Friday 5th April

This is starting to turn into one of the vintages that really frustrate me; Blair is relaxed, letting it all happen in its own good time, but I’m no good at the waiting game. The weather stays cool, with a surprising amount of cloud, but nothing to damage the crop, just creating classic ‘hang time’, which is what we always think of as a positive. 

The first Riesling in today, from Block 2 of Elms, and a series of small Pinot picks, just nibbling at bits as they come ready. The weekend will be fine, but we don’t need to rush, then Monday is good weather, Tuesday threatens, but probably won’t deliver anything nasty. By then, we may have Pinot pretty much done, as it looks like we’ll see enough warmth over the weekend to get properly stuck into the balance on Monday.

Delicious, raw Diamonshell Clams at lunch with a venison open sandwich. We’ll do another end of day meal for the pickers this afternoon, then do the same Monday, maybe Tuesday as well. I’ll be getting tired of rattling the pans by then, but we settle down to a quieter regime of making wine rather than processing grapes. It really lifts the pressure to know it is safely in, we may live in a world of AI and cryptocurrency but the millennia old fear of the farmer with a ripe crop still in the field is a tough instinct to put aside. There are still billions of people who still rely on that annual ritual for their very survival. They are in countries that are at every stage of economic evolution but the sophistication of their society is still underpinned by the food being grown. Too many are now in a climate regime that fills their farmers with fear.

Monday April 1st

I really haven’t been sending out anything since we started picking. That’s largely because it has been one of those harvests; cool, slightly dull weather, no dramas, just quietly getting the job done. Of course, that’s exactly what we want: cool, dull weather slows up ripening, so we can pick with greater precision. We aren’t fearing some approaching apocalypse, so we can take our time, pick as we choose, and they are the conditions that please winemakers, if not photographers or amateur harvesters, (the professionals know that dull weather is better on the body as well as on the fruit). Yesterday a hunter turned up with a carnage, if that is an appropriate collective noun, of deer. Gareth’s SUV looked like something out of a Tarantino movie. So today, I snaffled a leg, weighing close on 25 Kg, before it went in the freezer. Apart from anything else this deer has not been skinned and I hate skinning meat that has been frozen. But this is a cornucopia of venison, with Bourguignonnes, Curries, Rendangs, Carpaccios, even Tartars on the menu. 

We are just a touch past halfway with the fruit: all Chardonnay is in, all Cornish Point and Calvert, and the first pick of Elms Pinot from Block 13. We could pick in four days if we had to, but we don’t, and my guess is, we won’t. Hopefully there will be enough slack in the schedule for a couple of pickers lunches: Venison, natch, but a Paella looms, especially as we have Cloudy Bay Diamonshell clams coming this week. The veg garden needs attending to with some fantastic potatoes and sweetcorn ready for harvest. That alone suggests a stuffed baked potato and roast corn lunch for everybody.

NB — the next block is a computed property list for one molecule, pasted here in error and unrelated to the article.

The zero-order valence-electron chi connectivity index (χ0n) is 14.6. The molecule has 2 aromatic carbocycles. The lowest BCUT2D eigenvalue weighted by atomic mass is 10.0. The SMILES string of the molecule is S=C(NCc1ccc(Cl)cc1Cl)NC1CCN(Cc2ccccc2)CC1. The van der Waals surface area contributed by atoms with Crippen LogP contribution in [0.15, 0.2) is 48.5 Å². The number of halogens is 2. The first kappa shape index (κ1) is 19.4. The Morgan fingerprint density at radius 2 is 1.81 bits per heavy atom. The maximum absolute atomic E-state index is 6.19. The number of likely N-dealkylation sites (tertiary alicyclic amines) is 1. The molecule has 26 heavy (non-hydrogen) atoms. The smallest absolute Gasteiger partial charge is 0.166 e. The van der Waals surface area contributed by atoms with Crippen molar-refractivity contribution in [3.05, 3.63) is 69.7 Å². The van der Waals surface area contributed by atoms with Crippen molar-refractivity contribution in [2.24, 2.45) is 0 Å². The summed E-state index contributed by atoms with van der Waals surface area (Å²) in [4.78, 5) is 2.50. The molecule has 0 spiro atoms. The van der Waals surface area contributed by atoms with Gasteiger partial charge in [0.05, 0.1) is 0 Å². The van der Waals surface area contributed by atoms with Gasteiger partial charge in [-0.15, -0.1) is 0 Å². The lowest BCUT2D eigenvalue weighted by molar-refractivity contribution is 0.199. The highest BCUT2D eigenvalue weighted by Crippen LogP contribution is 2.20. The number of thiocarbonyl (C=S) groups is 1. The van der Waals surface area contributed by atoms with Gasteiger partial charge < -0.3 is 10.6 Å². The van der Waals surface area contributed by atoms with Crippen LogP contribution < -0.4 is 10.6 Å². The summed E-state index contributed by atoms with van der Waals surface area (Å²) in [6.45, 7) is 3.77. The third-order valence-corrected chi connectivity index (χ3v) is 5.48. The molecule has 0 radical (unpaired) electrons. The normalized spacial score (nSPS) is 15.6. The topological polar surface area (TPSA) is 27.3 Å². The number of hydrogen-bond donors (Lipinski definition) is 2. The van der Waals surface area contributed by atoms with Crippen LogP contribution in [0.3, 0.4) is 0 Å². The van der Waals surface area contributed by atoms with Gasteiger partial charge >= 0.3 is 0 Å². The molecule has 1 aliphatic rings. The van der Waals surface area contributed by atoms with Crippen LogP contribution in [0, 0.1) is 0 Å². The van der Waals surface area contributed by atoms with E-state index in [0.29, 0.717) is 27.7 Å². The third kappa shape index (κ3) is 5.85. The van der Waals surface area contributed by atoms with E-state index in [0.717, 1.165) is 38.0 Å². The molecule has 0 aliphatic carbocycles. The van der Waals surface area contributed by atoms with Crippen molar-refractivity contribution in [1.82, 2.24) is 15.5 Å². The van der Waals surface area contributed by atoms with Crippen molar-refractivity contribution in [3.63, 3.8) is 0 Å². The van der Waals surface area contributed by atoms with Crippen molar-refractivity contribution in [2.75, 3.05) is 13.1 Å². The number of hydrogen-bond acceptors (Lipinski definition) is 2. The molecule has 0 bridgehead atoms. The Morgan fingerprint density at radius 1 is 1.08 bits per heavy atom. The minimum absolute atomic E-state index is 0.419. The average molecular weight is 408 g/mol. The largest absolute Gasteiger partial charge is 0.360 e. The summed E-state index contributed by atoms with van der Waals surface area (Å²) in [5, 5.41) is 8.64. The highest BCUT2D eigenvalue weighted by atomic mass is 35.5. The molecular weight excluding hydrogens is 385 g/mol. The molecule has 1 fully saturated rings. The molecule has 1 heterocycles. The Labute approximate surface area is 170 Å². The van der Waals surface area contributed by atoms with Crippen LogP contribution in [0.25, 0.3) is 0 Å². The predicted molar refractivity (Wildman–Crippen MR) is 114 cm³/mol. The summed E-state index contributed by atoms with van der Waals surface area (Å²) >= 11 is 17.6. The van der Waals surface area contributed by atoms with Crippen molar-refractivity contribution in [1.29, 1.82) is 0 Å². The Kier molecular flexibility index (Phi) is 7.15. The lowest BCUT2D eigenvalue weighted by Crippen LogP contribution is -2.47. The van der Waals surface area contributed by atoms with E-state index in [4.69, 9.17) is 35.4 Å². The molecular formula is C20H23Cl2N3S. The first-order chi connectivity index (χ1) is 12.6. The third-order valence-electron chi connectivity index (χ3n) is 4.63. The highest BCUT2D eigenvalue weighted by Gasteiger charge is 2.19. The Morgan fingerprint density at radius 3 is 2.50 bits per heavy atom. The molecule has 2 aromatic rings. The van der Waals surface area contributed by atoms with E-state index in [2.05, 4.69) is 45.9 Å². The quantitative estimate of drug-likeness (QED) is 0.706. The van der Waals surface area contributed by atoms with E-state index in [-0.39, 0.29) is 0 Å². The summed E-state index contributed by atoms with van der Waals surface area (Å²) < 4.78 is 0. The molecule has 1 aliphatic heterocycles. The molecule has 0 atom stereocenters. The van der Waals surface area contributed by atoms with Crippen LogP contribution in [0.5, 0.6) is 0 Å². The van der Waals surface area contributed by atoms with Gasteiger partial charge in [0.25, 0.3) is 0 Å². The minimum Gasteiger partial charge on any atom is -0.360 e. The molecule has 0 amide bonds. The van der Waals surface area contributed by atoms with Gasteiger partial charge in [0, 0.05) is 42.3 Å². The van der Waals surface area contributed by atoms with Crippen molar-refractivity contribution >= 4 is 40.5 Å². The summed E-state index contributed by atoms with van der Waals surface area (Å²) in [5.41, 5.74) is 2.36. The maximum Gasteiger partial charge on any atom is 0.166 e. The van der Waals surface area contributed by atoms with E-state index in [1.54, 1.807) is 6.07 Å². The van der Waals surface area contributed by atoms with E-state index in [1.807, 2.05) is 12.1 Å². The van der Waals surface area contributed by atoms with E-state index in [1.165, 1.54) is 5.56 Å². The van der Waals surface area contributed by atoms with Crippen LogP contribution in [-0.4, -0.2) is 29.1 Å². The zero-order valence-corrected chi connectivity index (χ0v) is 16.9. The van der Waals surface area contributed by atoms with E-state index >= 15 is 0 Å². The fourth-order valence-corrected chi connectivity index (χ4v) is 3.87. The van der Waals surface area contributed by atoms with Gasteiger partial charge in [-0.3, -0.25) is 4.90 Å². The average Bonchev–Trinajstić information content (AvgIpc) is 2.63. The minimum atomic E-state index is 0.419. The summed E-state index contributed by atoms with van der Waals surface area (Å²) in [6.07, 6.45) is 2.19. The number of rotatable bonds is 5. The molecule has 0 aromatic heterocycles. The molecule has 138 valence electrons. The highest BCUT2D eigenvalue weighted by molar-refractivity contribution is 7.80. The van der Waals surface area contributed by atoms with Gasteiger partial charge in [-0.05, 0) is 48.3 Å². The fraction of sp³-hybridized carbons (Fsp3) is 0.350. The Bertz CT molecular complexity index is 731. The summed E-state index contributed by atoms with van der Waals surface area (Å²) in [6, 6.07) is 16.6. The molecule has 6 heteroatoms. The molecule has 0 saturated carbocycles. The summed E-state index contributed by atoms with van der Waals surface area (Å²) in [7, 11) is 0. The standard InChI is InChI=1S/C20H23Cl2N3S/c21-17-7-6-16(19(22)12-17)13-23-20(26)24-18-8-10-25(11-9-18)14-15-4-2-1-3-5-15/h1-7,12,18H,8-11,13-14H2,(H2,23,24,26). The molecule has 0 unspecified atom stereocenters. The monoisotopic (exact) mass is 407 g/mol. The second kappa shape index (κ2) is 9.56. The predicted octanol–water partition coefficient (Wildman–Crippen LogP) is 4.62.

The team are all good, both in the vineyard and the winery. Slow and steady gets it done right this year.

Tuesday March 19th

Game on…

In fact the game started yesterday, with Chardonnay from a number of the Elms Blocks: 2, 6 and 9. We’ve been watching ripening just taxiing towards its arrival, block by block, with weather cool and near perfect, and a slow steady progression that makes precision picking a lot less frenetic. A cold sky with scudding clouds reminded us there wasn’t a rush.

Blair actually called an end to picking a little early yesterday, a reflection of how relaxed and steady it all feels. But today dawned cold, bright and eager with the promise of a couple of warmer sunny days to follow, so we know that a whole tranche of the harvest is likely to shout ready in the next few days. We can also see Easter heading towards us in about ten days time and it would be good to have it all over bar the shouting by then. 

This will be the sixth consecutive harvest with no significant sign of climate derived warming. Of course, we are absolutely thrilled to be seeing this, but not for a minute do we doubt that the effects are out there and waiting to knock on the door. Right now, we’ll take the good luck while we can! Volumes are a touch down, but nothing too scary and fruit is looking picture perfect with quite thick, structural skins, an artefact of the dry weather we’ve seen for quite a time through the second half of the season. 

That dry weather has produced very healthy fruit, the only sorting is for a little bird damage and any unripe berries.

And I’m cooking for the first time in a few years as our fantastic run of luck in persuading some brilliant chefs to come onboard ran out. 

Grilled chicken with black rice and a chicken cappuccino today. Maybe Southern Indian tomorrow; still not sure. 

Nigel

Back Read more
Felton Road
17th May

A Fruit Day

A Fruit Day

Nigel’s Harvest Blog 2024